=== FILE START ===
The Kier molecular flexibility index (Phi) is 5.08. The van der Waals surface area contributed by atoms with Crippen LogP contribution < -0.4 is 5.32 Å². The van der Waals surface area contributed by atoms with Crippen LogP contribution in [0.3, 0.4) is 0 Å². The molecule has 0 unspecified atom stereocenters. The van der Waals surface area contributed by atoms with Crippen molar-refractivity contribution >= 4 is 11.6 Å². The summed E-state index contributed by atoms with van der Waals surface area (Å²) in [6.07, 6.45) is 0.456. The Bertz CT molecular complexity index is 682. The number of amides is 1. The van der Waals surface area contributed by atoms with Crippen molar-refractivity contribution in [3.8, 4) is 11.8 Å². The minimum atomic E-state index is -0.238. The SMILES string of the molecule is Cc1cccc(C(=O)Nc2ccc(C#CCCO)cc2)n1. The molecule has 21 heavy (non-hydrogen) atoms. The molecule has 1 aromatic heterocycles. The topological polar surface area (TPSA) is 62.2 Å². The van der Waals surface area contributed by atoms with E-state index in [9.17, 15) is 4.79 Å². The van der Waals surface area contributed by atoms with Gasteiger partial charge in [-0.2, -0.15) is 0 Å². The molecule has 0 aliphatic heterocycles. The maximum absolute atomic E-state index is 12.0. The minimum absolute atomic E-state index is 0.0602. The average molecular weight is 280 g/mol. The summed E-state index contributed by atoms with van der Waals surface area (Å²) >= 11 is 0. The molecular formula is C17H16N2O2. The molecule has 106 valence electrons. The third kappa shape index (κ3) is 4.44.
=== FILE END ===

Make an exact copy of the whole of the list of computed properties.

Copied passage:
The Kier molecular flexibility index (Phi) is 5.08. The van der Waals surface area contributed by atoms with Crippen LogP contribution < -0.4 is 5.32 Å². The van der Waals surface area contributed by atoms with Crippen LogP contribution in [0.3, 0.4) is 0 Å². The molecule has 0 unspecified atom stereocenters. The van der Waals surface area contributed by atoms with Crippen molar-refractivity contribution >= 4 is 11.6 Å². The summed E-state index contributed by atoms with van der Waals surface area (Å²) in [6.07, 6.45) is 0.456. The Bertz CT molecular complexity index is 682. The number of amides is 1. The van der Waals surface area contributed by atoms with Crippen molar-refractivity contribution in [3.8, 4) is 11.8 Å². The minimum atomic E-state index is -0.238. The SMILES string of the molecule is Cc1cccc(C(=O)Nc2ccc(C#CCCO)cc2)n1. The molecule has 21 heavy (non-hydrogen) atoms. The molecule has 1 aromatic heterocycles. The topological polar surface area (TPSA) is 62.2 Å². The van der Waals surface area contributed by atoms with E-state index in [9.17, 15) is 4.79 Å². The van der Waals surface area contributed by atoms with Gasteiger partial charge in [-0.2, -0.15) is 0 Å². The molecule has 0 aliphatic heterocycles. The maximum absolute atomic E-state index is 12.0. The minimum absolute atomic E-state index is 0.0602. The average molecular weight is 280 g/mol. The summed E-state index contributed by atoms with van der Waals surface area (Å²) >= 11 is 0. The molecular formula is C17H16N2O2. The molecule has 106 valence electrons. The third kappa shape index (κ3) is 4.44.